I discuss this second project with Jill Escher, founder of the Escher Fund for Autism and co-funder of the study.
As always, good news and bad news in autism this week. First the good news: an intervention given between 9-14 months of age in children with a high probability of having an autism diagnosis improved autism symptoms at 3 years of age. Now the bad: mothers who experience severe childhood abuse are more likely to have a child with an autism diagnosis. Why? A new study explains it might have a lot to do with autism traits in the parents. We would love to hear your thoughts on the results, please provide them in the comment section.
On Thursday, March 30th the Autism Science Foundation held their 4th Annual Day of Learning in NYC. If you were not able to attend and can’t wait for the videos of the talks, this week’s podcast attempts to summarize what was presented.
A list of the talks are:
Autism Research: Where Are We Now? – Dr. Wendy Chung (Simons Foundation)
Housing Options for Adults with Autism – Amy Lutz (EASI Foundation)
Improving Communication Between Parents of Children with Autism and Teachers – Dr. David Mandell (University of Pennsylvania)
Developing Clinical Biomarkers – Dr. James McPartland – (Yale University)
This week two studies which examined infants and younger children that will significantly advance understanding of causes and services for people with autism were published. After a commentary about the confirmation of Betsy DeVos, the study that used a practical methodology to improve autism screening in pediatrics clinic from researchers at Duke University was presented. After that, some early results from the EARLI study which examined pregnancies in families where an older sibling was diagnosed was presented. In this study, Bo Park and her colleagues at Drexel University, Johns Hopkins University, University of California at Davis and Kaiser Permanente show that testosterone levels in pregnancy aren’t related to later autism symptoms unless the older sibling affected is a girl. These findings can illustrate why girls are less likely to be diagnosed with autism compared to boys. The study is open access and can be downloaded here, thanks to the journal Molecular Autism: https://www.ncbi.nlm.nih.gov/pmc/articles/PMC5282802/pdf/13229_2017_Article_118.pdf
With hundreds of genes, thousands of environmental factors, and now sex being variables in determining risk for autism, where should science start? Over the decades researchers have been able to start narrowing down the combinations based on specific behaviors of interest, genes, and mechanisms which may narrow down which gene, which environmental factor and which sex. Dr. Sara Schaafsma and Dr. Donald Pfaff from Rockefeller University combined the three, and found that epigenetic changes in an autism risk gene called contact in associated protein like 2 contributed to elevation of risk for autism behaviors following maternal infection. In other words, being male and having the mutation produced small changes, increased by the environmental factor. In another separate study, Dr. Keith Dunaway and Dr. Janine LaSalle at UC Davis used brain tissue to look at a rare variant for autism on chromosome 15. Typically, mutations of this area of the genome are thought to cause autism. However, the effects of these mutations are also increased when environmental factors are present, leading to more de novo mutations. These are all examples of scientific breakthroughs that are helping better understand what causes autism. Even when it looks like one thing, it’s multiple things.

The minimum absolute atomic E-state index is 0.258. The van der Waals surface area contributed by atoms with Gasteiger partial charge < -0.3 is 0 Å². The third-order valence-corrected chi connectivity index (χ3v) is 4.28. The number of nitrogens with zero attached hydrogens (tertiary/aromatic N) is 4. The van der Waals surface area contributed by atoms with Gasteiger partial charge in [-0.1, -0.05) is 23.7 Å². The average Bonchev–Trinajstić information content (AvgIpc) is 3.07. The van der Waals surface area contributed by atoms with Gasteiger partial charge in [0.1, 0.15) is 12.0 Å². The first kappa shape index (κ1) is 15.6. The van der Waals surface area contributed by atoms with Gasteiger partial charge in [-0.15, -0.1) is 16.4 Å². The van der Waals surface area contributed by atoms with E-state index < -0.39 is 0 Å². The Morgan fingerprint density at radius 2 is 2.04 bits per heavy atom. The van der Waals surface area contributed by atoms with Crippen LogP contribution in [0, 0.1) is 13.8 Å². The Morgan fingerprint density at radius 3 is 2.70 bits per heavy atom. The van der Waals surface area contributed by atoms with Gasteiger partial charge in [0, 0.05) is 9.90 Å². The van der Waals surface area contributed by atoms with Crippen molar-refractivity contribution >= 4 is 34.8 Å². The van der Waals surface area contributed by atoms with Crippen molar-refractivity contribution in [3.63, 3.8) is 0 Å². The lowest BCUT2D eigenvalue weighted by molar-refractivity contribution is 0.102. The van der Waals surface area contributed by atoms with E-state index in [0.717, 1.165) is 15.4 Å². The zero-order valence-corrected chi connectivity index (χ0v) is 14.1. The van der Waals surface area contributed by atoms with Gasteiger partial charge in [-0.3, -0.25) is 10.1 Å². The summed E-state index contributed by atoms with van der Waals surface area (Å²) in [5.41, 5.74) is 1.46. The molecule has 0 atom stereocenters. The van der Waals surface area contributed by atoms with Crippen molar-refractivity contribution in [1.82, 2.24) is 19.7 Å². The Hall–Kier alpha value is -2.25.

Happy New Year! Over the holiday break, a the largest study so far including the most number of countries analyzed the risk of having a c-section and autism. They found a consistent increase risk that wasn’t due to cause of the c-section or the age of the infant (preemie or term). So what is going on? This week’s podcast warns against the unintended consequences of linking c-sections to autism and offers an explanation of the findings in addition to what the study authors provide.